This article contains fictional content. Happy April Fools’ Day!
The Public Policy Organization plans to hold a debate on the morality of using the “reply all” function of University emails.
According to Ryan Parimi, a senior anguish major and the PPO’s debate team coordinator, the upcoming debate is titled “Resolved: the use of the ‘reply all’ feature for school email is morally justified.” Parimi said the debate topic was chosen because of recent events involving the red and blue teams for the Bruin Daze activities.
Parimi hopes the topic will spark discussion among students on or off the debate team. “The resolution is asking you to decide a question of morality, and I think we all need to decide that for ourselves,” Parimi said. “I think we have a duty to decide what’s moral or not, especially when it’s something that affects our everyday lives as students, because we all send and receive emails every day—whether we want to or not,” Parimi added that he was on the Blue team at the time of the email incident.
Inoah Guy, a junior referral major and Blue team member who participated in the email chain by sharing memes about the email chain, said the Blue team has the morally correct stance in this debate. “I’m on the affirmative side of the resolution,” Guy said. “I’ve used the feature to good effect in the past, and I always try to follow the handbook’s guidelines on replying to university emails within 24 hours.” Guy did not say whether he believed using email to share memes was the response intended by the University’s policy.
Guy said the debate will be friendly, but that he sees no competition for those on the affirmative side. “It’s over, Red team,” Guy said. “We have the [moral] high ground.”
Idon Noahguy, a freshman isolation major and Blue team member, said he favored the affirmative position for the benefits of using the “reply all” feature. “Of course I used the ‘reply all’ button,” Noahguy said. “They started taking Cookout orders, I wasn’t going to pass up on that.”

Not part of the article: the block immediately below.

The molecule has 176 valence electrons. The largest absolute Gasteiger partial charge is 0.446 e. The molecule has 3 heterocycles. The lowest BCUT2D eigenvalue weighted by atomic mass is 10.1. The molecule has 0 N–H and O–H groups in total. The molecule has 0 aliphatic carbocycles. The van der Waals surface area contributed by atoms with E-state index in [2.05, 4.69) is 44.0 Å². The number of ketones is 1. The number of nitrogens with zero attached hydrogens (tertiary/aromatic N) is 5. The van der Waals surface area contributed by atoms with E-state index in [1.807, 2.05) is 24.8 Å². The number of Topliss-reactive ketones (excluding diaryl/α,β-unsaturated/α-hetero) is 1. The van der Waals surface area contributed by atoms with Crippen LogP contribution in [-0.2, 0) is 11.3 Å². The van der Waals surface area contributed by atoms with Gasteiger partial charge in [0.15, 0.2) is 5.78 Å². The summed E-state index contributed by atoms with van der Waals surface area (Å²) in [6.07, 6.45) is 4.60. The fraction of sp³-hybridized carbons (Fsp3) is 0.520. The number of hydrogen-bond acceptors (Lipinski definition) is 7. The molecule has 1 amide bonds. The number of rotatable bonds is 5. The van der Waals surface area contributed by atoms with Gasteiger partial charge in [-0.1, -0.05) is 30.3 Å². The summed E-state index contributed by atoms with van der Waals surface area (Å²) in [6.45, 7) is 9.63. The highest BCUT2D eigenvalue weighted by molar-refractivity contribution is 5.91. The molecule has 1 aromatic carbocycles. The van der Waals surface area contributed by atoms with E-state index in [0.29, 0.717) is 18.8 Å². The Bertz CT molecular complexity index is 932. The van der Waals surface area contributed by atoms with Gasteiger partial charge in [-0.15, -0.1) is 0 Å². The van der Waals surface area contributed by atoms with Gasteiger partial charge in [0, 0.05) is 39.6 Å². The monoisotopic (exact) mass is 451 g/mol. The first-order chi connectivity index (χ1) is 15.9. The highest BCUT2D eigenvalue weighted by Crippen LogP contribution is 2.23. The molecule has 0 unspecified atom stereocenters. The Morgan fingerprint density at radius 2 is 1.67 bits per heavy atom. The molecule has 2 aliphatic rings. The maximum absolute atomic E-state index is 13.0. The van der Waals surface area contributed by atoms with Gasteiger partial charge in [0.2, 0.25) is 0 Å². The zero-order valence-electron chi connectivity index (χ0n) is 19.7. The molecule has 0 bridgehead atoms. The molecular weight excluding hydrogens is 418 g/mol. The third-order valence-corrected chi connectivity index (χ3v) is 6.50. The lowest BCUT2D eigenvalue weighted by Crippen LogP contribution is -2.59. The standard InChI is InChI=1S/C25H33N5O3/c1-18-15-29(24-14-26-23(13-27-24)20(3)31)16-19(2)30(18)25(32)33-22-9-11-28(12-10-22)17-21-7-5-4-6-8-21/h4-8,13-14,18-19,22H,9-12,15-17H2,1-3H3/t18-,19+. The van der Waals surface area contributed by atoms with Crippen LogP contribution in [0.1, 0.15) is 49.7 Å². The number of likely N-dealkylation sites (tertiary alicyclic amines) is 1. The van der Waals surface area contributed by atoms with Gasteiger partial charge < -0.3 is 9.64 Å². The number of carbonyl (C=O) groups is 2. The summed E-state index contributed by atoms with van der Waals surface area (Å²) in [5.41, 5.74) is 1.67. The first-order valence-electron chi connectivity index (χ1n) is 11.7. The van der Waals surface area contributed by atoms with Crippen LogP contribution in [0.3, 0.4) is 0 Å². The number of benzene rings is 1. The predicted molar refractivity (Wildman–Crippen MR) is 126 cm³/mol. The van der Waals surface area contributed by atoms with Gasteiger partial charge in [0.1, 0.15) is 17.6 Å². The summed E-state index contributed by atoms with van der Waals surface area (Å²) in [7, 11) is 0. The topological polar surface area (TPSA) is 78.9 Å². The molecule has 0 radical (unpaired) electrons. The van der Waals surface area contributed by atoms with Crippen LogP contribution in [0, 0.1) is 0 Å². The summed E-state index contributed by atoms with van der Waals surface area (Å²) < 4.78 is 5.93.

Shawty Suprise, a senior French major and Red team member, said the morally superior side seemed obvious because the “reply all” feature has a bad reputation, but that she was glad to see the opportunity for debate.
“I think everyone on the Red team made a good decision not to use the ‘reply all’ feature for emails,” Suprise said. “The email fiasco never happened for the Red team because we would never reply all on a school email—we’re just not like that.”
According to Suprise, the moral high ground is not dominated by the Blue team. “I’m not saying it’s a matter of life and death, but all questions of morality are, so it kind of is,” Surprise said. “What if I was trying to mute my email notifications while in the shower, and I fell and died? The Blue team has no respect for my life.”
Parimi said he anticipates students other than those on the debate team discussing the resolution, with mixed results. “It could get a little heated,” Parimi said. “But I think it’s one of those topics where once you start to really research the other side and research the history of the ‘reply all’ feature and why it was implemented in the first place… it might grow on you.”
But Parimi said since he’s on the Blue team, he favors the affirmative side, which is the exact wording of the resolution he drafted and approved. “It’s always good to give yourself the advantage in times of uncertainty.”
Parimi said the goal of the debate is not to come to a conclusion, but to learn how to deal with those who have opposite opinions. “At the end of the day, we have to show each other some brotherly Christian love, and understanding both sides of this very intense topic is something that can really help us achieve that goal,” Parimi said.
Sophomore music major and Red team member Medley Tune said the debate is about crushing the competition, once and for all. “If I see any Blue team members out here replying all…they’d better watch themselves.”